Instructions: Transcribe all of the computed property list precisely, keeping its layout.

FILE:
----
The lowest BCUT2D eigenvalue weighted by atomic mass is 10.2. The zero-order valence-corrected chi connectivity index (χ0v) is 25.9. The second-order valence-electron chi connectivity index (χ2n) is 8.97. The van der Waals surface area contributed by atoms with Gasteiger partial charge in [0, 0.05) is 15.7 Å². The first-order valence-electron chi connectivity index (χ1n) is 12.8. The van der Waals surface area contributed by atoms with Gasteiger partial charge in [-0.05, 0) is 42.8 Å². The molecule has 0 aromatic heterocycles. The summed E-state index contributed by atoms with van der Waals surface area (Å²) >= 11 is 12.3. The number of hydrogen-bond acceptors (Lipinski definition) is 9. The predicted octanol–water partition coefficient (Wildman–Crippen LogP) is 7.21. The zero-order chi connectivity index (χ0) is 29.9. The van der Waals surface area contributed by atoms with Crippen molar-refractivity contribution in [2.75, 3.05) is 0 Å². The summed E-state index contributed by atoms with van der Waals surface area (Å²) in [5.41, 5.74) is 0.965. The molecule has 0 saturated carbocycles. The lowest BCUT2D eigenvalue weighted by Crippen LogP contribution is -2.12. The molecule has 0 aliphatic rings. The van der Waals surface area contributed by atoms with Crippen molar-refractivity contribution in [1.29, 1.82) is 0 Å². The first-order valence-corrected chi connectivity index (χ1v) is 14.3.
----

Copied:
The lowest BCUT2D eigenvalue weighted by atomic mass is 10.2. The zero-order valence-corrected chi connectivity index (χ0v) is 25.9. The second-order valence-electron chi connectivity index (χ2n) is 8.97. The van der Waals surface area contributed by atoms with Gasteiger partial charge in [0, 0.05) is 15.7 Å². The first-order valence-electron chi connectivity index (χ1n) is 12.8. The van der Waals surface area contributed by atoms with Gasteiger partial charge in [-0.05, 0) is 42.8 Å². The molecule has 0 aromatic heterocycles. The summed E-state index contributed by atoms with van der Waals surface area (Å²) >= 11 is 12.3. The number of hydrogen-bond acceptors (Lipinski definition) is 9. The predicted octanol–water partition coefficient (Wildman–Crippen LogP) is 7.21. The zero-order chi connectivity index (χ0) is 29.9. The van der Waals surface area contributed by atoms with Crippen molar-refractivity contribution in [2.75, 3.05) is 0 Å². The summed E-state index contributed by atoms with van der Waals surface area (Å²) in [5.41, 5.74) is 0.965. The molecule has 0 saturated carbocycles. The lowest BCUT2D eigenvalue weighted by Crippen LogP contribution is -2.12. The molecule has 0 aliphatic rings. The van der Waals surface area contributed by atoms with Crippen molar-refractivity contribution in [1.29, 1.82) is 0 Å². The first-order valence-corrected chi connectivity index (χ1v) is 14.3.